Had this been a boxing match, the referee would have stopped the contest a long time ago. The Afghanistan cricket team, attempting to punch way above their weight, looked so heavily outclassed that the impending knock-out was only a matter of time — when would India effect it: on the second or third day?
Under a clear blue sky with no rain interruptions, unlike on the opening day, a record 24 wickets, including Afghanistan’s 20 were bagged. An overwhelmingly superior India routed the Afghans by a whopping innings and 262 runs.
Two days ago the Afghan captain was busy shooting his mouth off to the media, claiming that his spinners were a superior lot. After the thrashing, he must be feeling a bit idiotic. Ravichandran Ashwin and Ravindra Jadeja came across as champion spinners, while his trio of Rashid Khan, Mujeeb Ur Rahman and Mohammed Nabi looked exactly what they were: novices!
Afghanistan will look back at this brutal introduction to Test cricket with some embarrassment. They had talked the talk. But when the time came to walk it, they were found wanting.
The foremost lesson they’d have learnt is that they lack the credentials to be a successful red-ball cricket team. The ICC, in their hurry, might have gifted them Test status. But it is certain that they will struggle against almost all teams.
It is not just the bowlers who were seen in a poor light. The batsmen looked technically ill-equipped to even survive, let alone score big runs.
Within a few overs of their batting it became evident that this would be a mockery of a Test match. It was downright embarrassing to watch batsmen without footwork flirting with swinging and seaming deliveries sent down by pacemen Umesh Yadav and Ishant Sharma. For one they had no clue in which direction the ball would jag around. This saw them tentatively plonk their foot and try to make contact with the bat. It was a decidedly ungainly sight at this level of the game.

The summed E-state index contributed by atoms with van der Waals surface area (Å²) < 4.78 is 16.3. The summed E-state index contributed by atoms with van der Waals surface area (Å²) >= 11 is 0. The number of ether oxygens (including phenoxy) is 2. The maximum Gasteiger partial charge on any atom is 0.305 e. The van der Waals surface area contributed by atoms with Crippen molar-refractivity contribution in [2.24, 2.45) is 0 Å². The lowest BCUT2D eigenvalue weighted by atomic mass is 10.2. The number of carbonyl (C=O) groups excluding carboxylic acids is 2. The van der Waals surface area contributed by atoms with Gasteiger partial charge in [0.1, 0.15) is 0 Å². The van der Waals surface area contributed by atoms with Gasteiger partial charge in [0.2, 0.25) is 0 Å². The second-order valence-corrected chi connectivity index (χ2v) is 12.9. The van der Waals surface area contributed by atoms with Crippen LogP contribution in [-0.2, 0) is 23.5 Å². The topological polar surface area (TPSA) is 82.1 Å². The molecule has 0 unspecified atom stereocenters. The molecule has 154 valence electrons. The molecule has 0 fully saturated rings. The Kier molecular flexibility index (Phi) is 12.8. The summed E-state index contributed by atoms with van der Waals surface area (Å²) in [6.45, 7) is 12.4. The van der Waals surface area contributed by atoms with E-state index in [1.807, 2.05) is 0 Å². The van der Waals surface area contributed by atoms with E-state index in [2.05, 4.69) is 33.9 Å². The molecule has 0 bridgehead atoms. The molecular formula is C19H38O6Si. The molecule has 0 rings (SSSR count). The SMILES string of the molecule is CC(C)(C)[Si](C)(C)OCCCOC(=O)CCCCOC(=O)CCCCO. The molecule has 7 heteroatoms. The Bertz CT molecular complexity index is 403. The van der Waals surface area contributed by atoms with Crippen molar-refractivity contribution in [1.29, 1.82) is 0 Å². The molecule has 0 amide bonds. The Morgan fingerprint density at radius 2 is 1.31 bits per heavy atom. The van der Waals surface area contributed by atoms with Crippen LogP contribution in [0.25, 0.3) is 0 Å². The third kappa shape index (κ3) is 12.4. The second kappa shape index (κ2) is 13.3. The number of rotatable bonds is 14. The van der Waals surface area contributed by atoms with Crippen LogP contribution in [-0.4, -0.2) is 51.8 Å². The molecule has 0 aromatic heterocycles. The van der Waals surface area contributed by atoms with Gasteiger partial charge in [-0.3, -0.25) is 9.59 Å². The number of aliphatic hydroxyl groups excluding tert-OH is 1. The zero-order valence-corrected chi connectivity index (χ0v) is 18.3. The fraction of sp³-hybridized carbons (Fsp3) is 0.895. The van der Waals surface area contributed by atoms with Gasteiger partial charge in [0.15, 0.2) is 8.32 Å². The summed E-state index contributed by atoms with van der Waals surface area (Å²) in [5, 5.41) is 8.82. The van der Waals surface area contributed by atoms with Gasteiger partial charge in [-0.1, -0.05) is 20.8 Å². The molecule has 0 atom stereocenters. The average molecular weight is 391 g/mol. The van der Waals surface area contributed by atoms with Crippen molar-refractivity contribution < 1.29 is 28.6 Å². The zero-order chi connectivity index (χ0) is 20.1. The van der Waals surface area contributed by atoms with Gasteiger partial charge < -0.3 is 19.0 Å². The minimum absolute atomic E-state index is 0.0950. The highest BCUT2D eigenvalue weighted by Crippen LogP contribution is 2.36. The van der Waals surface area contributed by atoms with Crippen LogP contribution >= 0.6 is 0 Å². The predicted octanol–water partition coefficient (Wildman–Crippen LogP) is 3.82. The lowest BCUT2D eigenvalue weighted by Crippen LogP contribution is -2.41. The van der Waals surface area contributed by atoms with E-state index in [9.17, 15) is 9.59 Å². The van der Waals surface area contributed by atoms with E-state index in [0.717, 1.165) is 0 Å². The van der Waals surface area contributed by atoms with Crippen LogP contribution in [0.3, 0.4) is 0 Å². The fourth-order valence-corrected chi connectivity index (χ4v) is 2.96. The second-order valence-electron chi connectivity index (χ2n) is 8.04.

Part of the problem was that their batsmen were used to white ball, which neither swings nor seams beyond a couple of overs. There the focus is on getting used to pace and bounce and not worry too much about edging the ball.
However, in contrast, a red ball can swing almost throughout the innings. The swing could be conventional or reverse and seam movement could be pretty disconcerting on some pitches. Additionally there are slips and gully fielders to be bothered about.
Afghanistan’s batsmen lost the battle on all these counts. The gap between their bat and pad looked wider than the Khyber Pass and it came as no surprise to see Ishant, Ashwin and Jadeja consistently getting through the gate.
On other occasions, the batsmen were squared up with no noticeable attempt to even stay side-on. But it was the repeated cross-batted shots against the spin that reduced the contest to a terrible farce.
How on earth can you play like this in a Test against seasoned professionals and expect to get away?
Ashwin and Jadeja not only pegged them back by bowling a tight stump area line, but also gave a lesson in how to construct an over – ball by ball.
Perhaps Afghanistan would have been better prepared for the Test if they had played a dozen three-day matches against Ranji Trophy teams. If nothing, it would have exposed them to the demands of long-duration matches and put them in the right frame of mind to approach the task.
But here, without skill or temperament, they looked like a bunch of rustic farmers armed with ploughs and sickles taking on a well-drilled, well-equipped professional army. The result could never have been in doubt.
Still, shockingly, the Test finished in under two days. Afghanistan barely crossed the 100-run mark in both innings (109 & 103).
Their first innings was terminated in the period between lunch and tea (27.5 overs) and the second innings between tea and close of play (38.4 overs).
The pity was that it was not at all that sort of a pitch. Although the match had been pushed to the strip adjoining the centre wicket because of excessive use of big-match pitches during the long IPL season, it was still on the same square. The constant rainfall over the past three weeks did not allow for normal maintenance as that required a lot of sunshine.
Still the pitch was full of runs, especially after the moisture in it had dried up. But Afghanistan, so used to 20-over cricket where the pitch stays almost the same through three hours of play, were taken aback to see it behaving differently in each session. By the time they came to terms with it, the Test was as good as over.
Barring Umesh, registering his milestone 100 Test wickets and Shikhar Dhawan and Murali Vijay smashing confidence-boosting centuries, India had nothing to gain from this Test.
Hopefully the facile win would not have given them a false sense of superiority before they embark on the challenging tour of England later this month.